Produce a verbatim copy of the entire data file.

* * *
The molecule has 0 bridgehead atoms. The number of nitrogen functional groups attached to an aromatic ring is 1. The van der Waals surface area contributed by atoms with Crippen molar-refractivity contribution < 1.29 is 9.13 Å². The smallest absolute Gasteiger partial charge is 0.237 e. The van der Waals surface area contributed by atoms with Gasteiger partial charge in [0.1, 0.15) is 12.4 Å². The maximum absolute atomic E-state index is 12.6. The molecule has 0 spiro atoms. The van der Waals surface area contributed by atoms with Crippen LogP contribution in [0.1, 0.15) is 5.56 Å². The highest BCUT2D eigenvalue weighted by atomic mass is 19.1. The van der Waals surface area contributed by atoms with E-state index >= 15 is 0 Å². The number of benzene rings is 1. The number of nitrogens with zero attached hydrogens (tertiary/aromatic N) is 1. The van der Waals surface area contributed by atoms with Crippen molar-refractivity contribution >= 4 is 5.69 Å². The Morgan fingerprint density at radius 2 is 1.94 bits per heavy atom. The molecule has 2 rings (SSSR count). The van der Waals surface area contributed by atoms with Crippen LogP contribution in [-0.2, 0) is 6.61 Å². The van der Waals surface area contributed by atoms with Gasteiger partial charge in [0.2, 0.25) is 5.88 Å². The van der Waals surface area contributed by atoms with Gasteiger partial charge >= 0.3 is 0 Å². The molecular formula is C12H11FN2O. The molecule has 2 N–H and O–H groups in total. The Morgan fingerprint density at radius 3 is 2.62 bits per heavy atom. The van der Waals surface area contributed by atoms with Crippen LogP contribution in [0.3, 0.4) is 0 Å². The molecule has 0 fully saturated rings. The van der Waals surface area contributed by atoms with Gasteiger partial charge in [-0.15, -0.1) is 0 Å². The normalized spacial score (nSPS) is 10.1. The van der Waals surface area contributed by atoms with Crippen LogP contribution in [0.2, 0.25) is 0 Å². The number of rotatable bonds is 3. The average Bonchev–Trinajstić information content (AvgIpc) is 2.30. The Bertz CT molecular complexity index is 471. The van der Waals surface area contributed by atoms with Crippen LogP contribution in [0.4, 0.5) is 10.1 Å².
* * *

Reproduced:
The molecule has 0 bridgehead atoms. The number of nitrogen functional groups attached to an aromatic ring is 1. The van der Waals surface area contributed by atoms with Crippen molar-refractivity contribution < 1.29 is 9.13 Å². The smallest absolute Gasteiger partial charge is 0.237 e. The van der Waals surface area contributed by atoms with Gasteiger partial charge in [0.1, 0.15) is 12.4 Å². The maximum absolute atomic E-state index is 12.6. The molecule has 0 spiro atoms. The van der Waals surface area contributed by atoms with Crippen LogP contribution in [0.1, 0.15) is 5.56 Å². The highest BCUT2D eigenvalue weighted by atomic mass is 19.1. The van der Waals surface area contributed by atoms with E-state index >= 15 is 0 Å². The number of benzene rings is 1. The number of nitrogens with zero attached hydrogens (tertiary/aromatic N) is 1. The van der Waals surface area contributed by atoms with Crippen molar-refractivity contribution >= 4 is 5.69 Å². The Morgan fingerprint density at radius 2 is 1.94 bits per heavy atom. The molecule has 2 rings (SSSR count). The van der Waals surface area contributed by atoms with Crippen LogP contribution in [-0.2, 0) is 6.61 Å². The van der Waals surface area contributed by atoms with Gasteiger partial charge in [0.2, 0.25) is 5.88 Å². The van der Waals surface area contributed by atoms with Gasteiger partial charge >= 0.3 is 0 Å². The molecular formula is C12H11FN2O. The molecule has 2 N–H and O–H groups in total. The Morgan fingerprint density at radius 3 is 2.62 bits per heavy atom. The van der Waals surface area contributed by atoms with Crippen LogP contribution in [0.3, 0.4) is 0 Å². The molecule has 0 fully saturated rings. The van der Waals surface area contributed by atoms with Gasteiger partial charge in [-0.15, -0.1) is 0 Å². The normalized spacial score (nSPS) is 10.1. The van der Waals surface area contributed by atoms with Crippen LogP contribution in [0.2, 0.25) is 0 Å². The number of rotatable bonds is 3. The average Bonchev–Trinajstić information content (AvgIpc) is 2.30. The Bertz CT molecular complexity index is 471. The van der Waals surface area contributed by atoms with Crippen LogP contribution in [0.4, 0.5) is 10.1 Å².